Spokane County Commission likely to expand

The Spokane County Commission might need a couple more chairs. - WILSON CRISCIONE
Wilson Criscione
The Spokane County Commission might need a couple more chairs.

In the coming years, the Spokane County BOARD OF COMMISSIONERS will likely grow from three members to five, whether the current commissioners like it or not.

A bill that has passed the state House and the state Senate will increase the county commission to five members for the 2022 election. It will also change the election process so that commissioners are elected only by voters in their district, instead of by voters from all around the county.

The legislation has drawn strong opposition from current Spokane County Commissioner Al French, who notes that Spokane County voters rejected a similar ballot proposal that would have expanded the commission in 2015.

"It's a lousy bill," French says. "It ignores the will of the voters in the county and imposes the will of the legislators."

Rep. Marcus Riccelli, D-Spokane, crafted the bill, and it earned bipartisan support from other local representatives. Spokane is currently the most populous county in the state still operating under the three-commissioner form of governance. Riccelli has said the bill would bring more direct representation for Spokane County voters. And by adding more members to the commission, it helps members avoid breaking the state's open meetings laws. Currently, any time two county commissioners meet, it can be considered an open public meeting.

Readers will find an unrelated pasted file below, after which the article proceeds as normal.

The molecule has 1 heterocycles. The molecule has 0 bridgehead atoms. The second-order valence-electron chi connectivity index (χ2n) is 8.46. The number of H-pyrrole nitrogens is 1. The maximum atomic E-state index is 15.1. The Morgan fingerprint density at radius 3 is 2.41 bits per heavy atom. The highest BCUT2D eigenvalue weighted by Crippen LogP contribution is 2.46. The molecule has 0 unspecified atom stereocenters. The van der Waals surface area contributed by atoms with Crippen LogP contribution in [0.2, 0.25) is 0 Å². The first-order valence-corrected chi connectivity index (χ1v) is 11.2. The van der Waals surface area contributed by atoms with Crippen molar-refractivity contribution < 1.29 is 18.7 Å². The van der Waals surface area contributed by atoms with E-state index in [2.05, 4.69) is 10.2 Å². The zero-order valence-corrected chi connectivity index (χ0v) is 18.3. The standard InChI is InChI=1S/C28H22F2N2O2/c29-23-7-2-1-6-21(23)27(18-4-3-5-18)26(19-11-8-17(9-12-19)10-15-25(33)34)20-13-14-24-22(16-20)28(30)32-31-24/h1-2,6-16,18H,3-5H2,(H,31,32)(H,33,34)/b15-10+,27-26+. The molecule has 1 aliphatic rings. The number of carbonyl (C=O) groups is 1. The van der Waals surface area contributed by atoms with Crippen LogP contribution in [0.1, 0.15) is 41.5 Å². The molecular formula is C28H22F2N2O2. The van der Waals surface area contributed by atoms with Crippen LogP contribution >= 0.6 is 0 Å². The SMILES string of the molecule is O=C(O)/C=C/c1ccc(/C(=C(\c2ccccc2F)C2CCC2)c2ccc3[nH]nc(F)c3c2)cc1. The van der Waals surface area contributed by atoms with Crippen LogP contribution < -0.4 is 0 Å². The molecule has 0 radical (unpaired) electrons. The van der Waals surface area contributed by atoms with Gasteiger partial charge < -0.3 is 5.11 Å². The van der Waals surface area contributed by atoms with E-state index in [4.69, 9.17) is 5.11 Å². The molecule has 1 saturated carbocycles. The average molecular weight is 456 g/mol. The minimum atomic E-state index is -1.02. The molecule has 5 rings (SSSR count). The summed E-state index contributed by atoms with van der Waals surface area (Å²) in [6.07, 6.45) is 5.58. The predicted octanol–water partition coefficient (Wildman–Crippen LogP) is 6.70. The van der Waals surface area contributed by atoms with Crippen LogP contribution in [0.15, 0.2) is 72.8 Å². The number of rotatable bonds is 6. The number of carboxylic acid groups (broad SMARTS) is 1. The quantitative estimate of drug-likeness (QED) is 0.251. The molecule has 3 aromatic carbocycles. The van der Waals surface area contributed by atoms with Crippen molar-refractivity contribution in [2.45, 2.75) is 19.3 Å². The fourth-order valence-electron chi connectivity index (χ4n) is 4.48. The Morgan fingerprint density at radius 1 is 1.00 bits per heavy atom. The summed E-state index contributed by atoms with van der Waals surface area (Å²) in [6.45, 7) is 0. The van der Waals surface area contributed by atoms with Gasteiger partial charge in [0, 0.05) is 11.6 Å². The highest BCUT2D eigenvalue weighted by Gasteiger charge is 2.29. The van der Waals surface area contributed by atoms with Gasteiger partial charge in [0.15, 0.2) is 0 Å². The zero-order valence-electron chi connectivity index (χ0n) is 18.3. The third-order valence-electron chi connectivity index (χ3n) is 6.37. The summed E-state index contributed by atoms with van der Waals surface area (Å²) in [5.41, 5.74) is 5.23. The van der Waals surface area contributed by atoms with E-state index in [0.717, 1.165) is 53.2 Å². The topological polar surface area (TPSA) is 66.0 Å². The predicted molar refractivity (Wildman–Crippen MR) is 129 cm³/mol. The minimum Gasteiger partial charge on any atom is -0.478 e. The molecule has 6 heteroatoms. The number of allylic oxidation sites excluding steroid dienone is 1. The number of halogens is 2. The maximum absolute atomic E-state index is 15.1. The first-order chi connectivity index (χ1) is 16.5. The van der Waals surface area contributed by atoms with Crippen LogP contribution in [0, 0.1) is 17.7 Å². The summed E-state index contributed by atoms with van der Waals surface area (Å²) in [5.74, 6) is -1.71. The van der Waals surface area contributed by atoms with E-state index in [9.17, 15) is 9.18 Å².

French dismissed concerns about public meetings, calling it "bogus."

"It amazes me that people who have never done this job before [think they] know how to do it better than those who have," French says.

County Commissioner Mary Kuney has expressed similar concerns. But the third member, Josh Kerns, could go either way. He doesn't like that the county will have to come up with the money to fund the change to a five-member commission, saying it's another "unfunded mandate." But he says it "would be handy" to be able to walk over to another commissioner's office and bring up an idea without it having to be an open public meeting.

But the change, he says, won't change his priorities.

"It doesn't change my mind as far as the things I'm focused on," Kerns says.

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About The Author

Wilson Criscione

Wilson Criscione, born and raised in Spokane, is an Inlander staff writer covering education and social services in the Inland Northwest.